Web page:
In fact, ILO’s World Employment and Social Outlook – Trends 2017 shows that vulnerable forms of employment – i.e. contributing family workers and own account workers – are expected to stay above 42 per cent of total employment, accounting for 1.4 billion people worldwide in 2017.
Almost one in two workers in emerging countries are in vulnerable forms of employment, rising to more than four in five workers in developing countries, said Steven Tobin, ILO Senior Economist and lead author of the report.
As a result, the number of workers in vulnerable employment is projected to grow by 11 million per year, with Southern Asia and sub-Saharan Africa being the most affected.
Meanwhile, the global unemployment rate is expected to rise modestly from 5.7 to 5.8 per cent in 2017 representing an increase of 3.4 million in the number of jobless people, a new ILO report shows.
The number of unemployed persons globally in 2017 is forecast to stand at just over 201 million – with an additional rise of 2.7 million expected in 2018 – as the pace of labour force growth outstrips job creation.Related Articles
By Busani Bafana
BULAWAYO, Zimbabwe, Apr 10 2017 (IPS)
Microscopic soil organisms could be an environmentally friendly way to control crop pests and diseases and even protect agriculture against the impacts of climate change, a leading researcher says.
Africa is battling an outbreak of trans-boundary pests and diseases like the invasive South America fall armyworm (FAW), tomato leaf miner and the TR4 which have cost the agriculture sector millions of dollars in crop damage.“Chemicals are a quick fix and short-term solution to insect pest control and also kill the predators of the pests." --Dr. Christian Thierfelder
“Research from our labs at Auburn University has shown a great potential in microbes for helping fight pests- and we have done some research on fall army worm that are pests in turf grass,” said Dr. Esther Ngumbi, a post-doctoral researcher in the Department of Entomology and Plant Pathology at the Auburn University in Alabama, United States.
Ngumbi’s research has looked at how beneficial soil microbes help recruit natural enemies.
Microbes are tiny organisms like bacteria and fungi that interact with the soil and plants. Though not widely appreciated in much of Africa, Ngumbi said microbial formulations have been found to improve plant growth and protect crops from insects, drought and other climate-related extremes.
Researchers also say microbes can help preserve the environment threatened by growing reliance on chemical solutions in fighting crop and livestock trans-boundary pests and diseases. Pesticides pose a threat to food safety, human and ecological health, necessitating the promotion of non-chemical alternatives to handling pests.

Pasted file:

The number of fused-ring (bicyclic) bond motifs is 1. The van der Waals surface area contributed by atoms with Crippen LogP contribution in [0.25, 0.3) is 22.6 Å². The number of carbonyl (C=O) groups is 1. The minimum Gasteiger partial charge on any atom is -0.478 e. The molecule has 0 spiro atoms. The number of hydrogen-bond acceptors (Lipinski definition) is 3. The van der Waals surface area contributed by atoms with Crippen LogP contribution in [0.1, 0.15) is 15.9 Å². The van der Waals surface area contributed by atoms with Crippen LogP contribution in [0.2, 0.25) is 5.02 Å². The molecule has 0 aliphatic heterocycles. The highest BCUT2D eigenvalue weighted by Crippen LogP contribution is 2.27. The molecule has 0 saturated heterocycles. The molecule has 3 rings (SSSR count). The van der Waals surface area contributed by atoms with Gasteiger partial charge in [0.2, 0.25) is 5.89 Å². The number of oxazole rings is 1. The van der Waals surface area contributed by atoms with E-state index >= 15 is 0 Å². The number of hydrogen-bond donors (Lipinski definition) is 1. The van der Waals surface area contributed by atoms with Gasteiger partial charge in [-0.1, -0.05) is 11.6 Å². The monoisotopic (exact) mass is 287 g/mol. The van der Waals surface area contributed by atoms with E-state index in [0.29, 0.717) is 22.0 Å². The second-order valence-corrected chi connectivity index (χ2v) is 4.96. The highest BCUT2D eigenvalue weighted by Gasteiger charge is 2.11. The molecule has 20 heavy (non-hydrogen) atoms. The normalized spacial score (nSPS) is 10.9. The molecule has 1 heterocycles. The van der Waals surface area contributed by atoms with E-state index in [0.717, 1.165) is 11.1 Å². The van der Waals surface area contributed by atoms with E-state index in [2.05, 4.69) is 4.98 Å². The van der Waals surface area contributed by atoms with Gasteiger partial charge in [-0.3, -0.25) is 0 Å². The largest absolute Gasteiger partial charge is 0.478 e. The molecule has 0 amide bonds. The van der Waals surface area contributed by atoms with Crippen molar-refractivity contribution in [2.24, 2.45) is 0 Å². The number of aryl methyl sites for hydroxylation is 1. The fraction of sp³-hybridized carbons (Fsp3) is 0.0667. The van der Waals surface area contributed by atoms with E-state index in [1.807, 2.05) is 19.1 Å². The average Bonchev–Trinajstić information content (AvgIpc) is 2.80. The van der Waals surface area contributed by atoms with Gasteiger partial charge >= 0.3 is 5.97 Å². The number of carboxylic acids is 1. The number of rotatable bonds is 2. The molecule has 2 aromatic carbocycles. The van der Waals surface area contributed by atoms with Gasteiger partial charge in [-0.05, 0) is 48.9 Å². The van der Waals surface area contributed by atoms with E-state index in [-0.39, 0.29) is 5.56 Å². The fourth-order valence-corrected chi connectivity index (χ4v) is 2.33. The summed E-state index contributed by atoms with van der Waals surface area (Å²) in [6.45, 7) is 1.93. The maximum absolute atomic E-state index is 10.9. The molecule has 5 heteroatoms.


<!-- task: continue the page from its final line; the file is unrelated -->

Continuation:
Researchers at Auburn University have worked on beneficial soil bacteria/microbes, specifically plant growth-promoting rhizobacteria (PGPR). The soil dwelling bacteria that colonize plant roots have beneficial effects of increasing plant growth and enhancing the ability of plants to fight off herbivorous insect pests such as the beet armyworm-Spodoptera exigua and the fall armyworm Spodoptera frugiperda to which they have a direct toxic effect.
First reported in Sao Tome and Principe in January 2016, the crop-eating pest has affected thousands of hectares of crops in Namibia, Malawi, Mozambique, South Africa, Uganda, Zambia and Zimbabwe to date. The pest which is difficult to control with one type of pesticide can cause extensive crop damage of up to 73 percent in the field. It also attacks non-cereal crops including potato, groundnut, spinach, tomato, cabbage, soybeans, cotton and tobacco.
In Brazil the fall armyworms have a cost of 600 million dollars a year to control.
Dr. Christian Thierfelder, Senior Cropping Systems Agronomist at the International Maize and Wheat Improvement Center (CIMMYT), Southern Africa Regional Office, says poor identification of the pest delayed response to the outbreak in November 2016 because the pest has never been encountered before in Southern Africa.
“Everyone was classifying it [FAW] as a stalk borer or the American bollworm but they were all wrong. This new pest has now been identified as the fall armyworm and people started extensively using pesticides – some of them not yet registered,” Thierfelder told IPS.